The power of faith groups in preventing hunger through food development, Sister Eubank emphasizes at G20 Interfaith Forum

Despite international efforts and improvements in global development, “world hunger has been on the rise since 2014,” said Sister Sharon Eubank, first counselor in the Relief Society general presidency and president of Latter-day Saint Charities, during the G20 Interfaith Forum in Bologna, Italy, on Tuesday, Sept. 14. 

This problem has been further exacerbated by the COVID-19 pandemic. “If current trends continue, the number of hungry people could reach 840 million by 2030,” she said. 

And the impact on women and children is drastic, she added, citing statistics that one in three children under age 5 are hungry, 45% of all child deaths are related to undernutrition, and in two-thirds of countries, women are more likely to be hungry than men.

Problems like world hunger cannot be addressed without cooperation, Sister Eubank said. “I think the days of us trying to tackle something on our own are past. We have to be able to coordinate with each other, which is why the forum like this is so important.”

As one of five speakers during a G20 Interfaith Forum session titled “Religious Commitments to Sustainable Development Goals: Focusing on Children Hunger, Water and Sanitation,” Sister Eubank emphasized the need to focus on food development rather than food aid. 

When emergencies and crises happen, attention and money are spent on food aid, she explained. “My plea today is to back up and try to intervene, before it hits the news, on this food development earlier on.”

Sister Sharon Eubank, first counselor in the Relief Society general presidency, right, speaks about world hunger during the G20 Interfaith Forum in Bologna, Italy on Tuesday, Sept. 14, 2021.
Sister Sharon Eubank, first counselor in the Relief Society general presidency, right, speaks about world hunger during the G20 Interfaith Forum in Bologna, Italy on Tuesday, Sept. 14, 2021. Credit: Jeffrey D. Allred, Deseret News

Sister Eubank highlighted three things that Latter-day Saint Charities and its faith group network have tried to change and revamp since the start of the pandemic.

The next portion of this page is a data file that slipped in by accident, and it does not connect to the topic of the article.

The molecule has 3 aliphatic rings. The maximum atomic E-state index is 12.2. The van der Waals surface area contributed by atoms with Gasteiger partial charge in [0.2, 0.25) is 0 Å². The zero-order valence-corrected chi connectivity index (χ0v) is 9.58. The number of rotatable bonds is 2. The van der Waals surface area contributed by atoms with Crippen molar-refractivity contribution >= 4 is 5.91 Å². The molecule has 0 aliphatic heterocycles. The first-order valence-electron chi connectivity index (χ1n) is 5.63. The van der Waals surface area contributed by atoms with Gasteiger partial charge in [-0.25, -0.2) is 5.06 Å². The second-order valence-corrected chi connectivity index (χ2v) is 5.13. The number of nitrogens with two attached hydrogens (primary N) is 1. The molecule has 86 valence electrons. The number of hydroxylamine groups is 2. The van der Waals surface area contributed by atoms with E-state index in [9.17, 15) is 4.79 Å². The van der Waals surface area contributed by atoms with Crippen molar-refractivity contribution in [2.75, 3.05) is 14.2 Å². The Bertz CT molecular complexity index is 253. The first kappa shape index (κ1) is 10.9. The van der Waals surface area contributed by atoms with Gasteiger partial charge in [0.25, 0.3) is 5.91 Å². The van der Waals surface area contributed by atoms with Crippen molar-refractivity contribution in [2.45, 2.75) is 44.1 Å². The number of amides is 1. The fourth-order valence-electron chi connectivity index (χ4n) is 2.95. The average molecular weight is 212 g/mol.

First, make sure food supply is efficient and redundant. Latter-day Saint Charities invested $2 million in World Food Programme’s “hub and spoke” distribution system to strengthen it during the pandemic. The organization has distributed 45,000 tons of goods — including vaccine supplies and food — through that system in the last few months.

“The benefit of local faith communities is they often have different distribution systems, and so if they cooperate with each other, you get that redundancy along with the efficiency,” Sister Eubank said. 

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Second, empower women to be agricultural leaders. In partnership with Adventist Development and Relief Agency, Catholic Relief Services, IsraAID, Rise and Rebuild and other groups, Latter-day Saint Charities has started promoting peer groups of women farmers. 

Sister Eubank gave an example of a farm-based adviser named Beatrice who was asked by the Ministry of Health in Zambia to bring information about COVID-19 to her peer group. “This isn’t just about farming and seeds and income production, but it also transmits health information.”

“Why does that work?” Sister Eubank asked. “Because they know each other. They’re their neighbors. They belong to different faiths in their community and they trust each other. And it turns out that trusting relationships are as important as the money or the food or anything else, and the most trusting relationships come through faith communities.”

Sister Sharon Eubank, first counselor in the Relief Society general presidency, hugs Dr. Azza Karam of Religions for Peace during a meeting at the G20 Interfaith Forum in Bologna, Italy on Tuesday, Sept. 14, 2021. Elder Jack N. Gerard of the Seventy is in background.
Sister Sharon Eubank, first counselor in the Relief Society general presidency, hugs Dr. Azza Karam of Religions for Peace during a meeting at the G20 Interfaith Forum in Bologna, Italy on Tuesday, Sept. 14, 2021. Elder Jack N. Gerard of the Seventy is in background. Credit: Jeffrey D. Allred, Deseret News

Third, create local citizen councils who can partner with the local government for additional resources. 

These councils visit families in their area, identify their needs and goals, and inform them of available nutritional resources. They screen their children for malnutrition and share locally developed health and nutrition lessons. They encourage produce in their daily diets and teach them to grow a garden or have small animal production. 

“Why does that work? Because they know each other.”

“Those have been around for ages and that is the heart of development,” Sister Eubank said of local councils. “But the reason it works is because they’re working with someone trusted, and it’s tailored to the goal of the family.”

Sister Eubank then made two recommendations to the G20 Summit that will meet in October. 

First, ask faith communities for data and progress as they work on the United Nations’ sustainable development goals. “I promise they will be surprised at the scope of what’s happening with those faith-based organizations,” she said. 

Second, “please invest aid dollars early on — often best through the faith communities — before the crisis is unbearable and it hits the news.”

She concluded by paraphrasing Matthew 25:35-40: “I was an hungered, and you gave me meat, and if you can do that to the least of these my brethren, you are doing it unto God. And I say that with all my commitment.”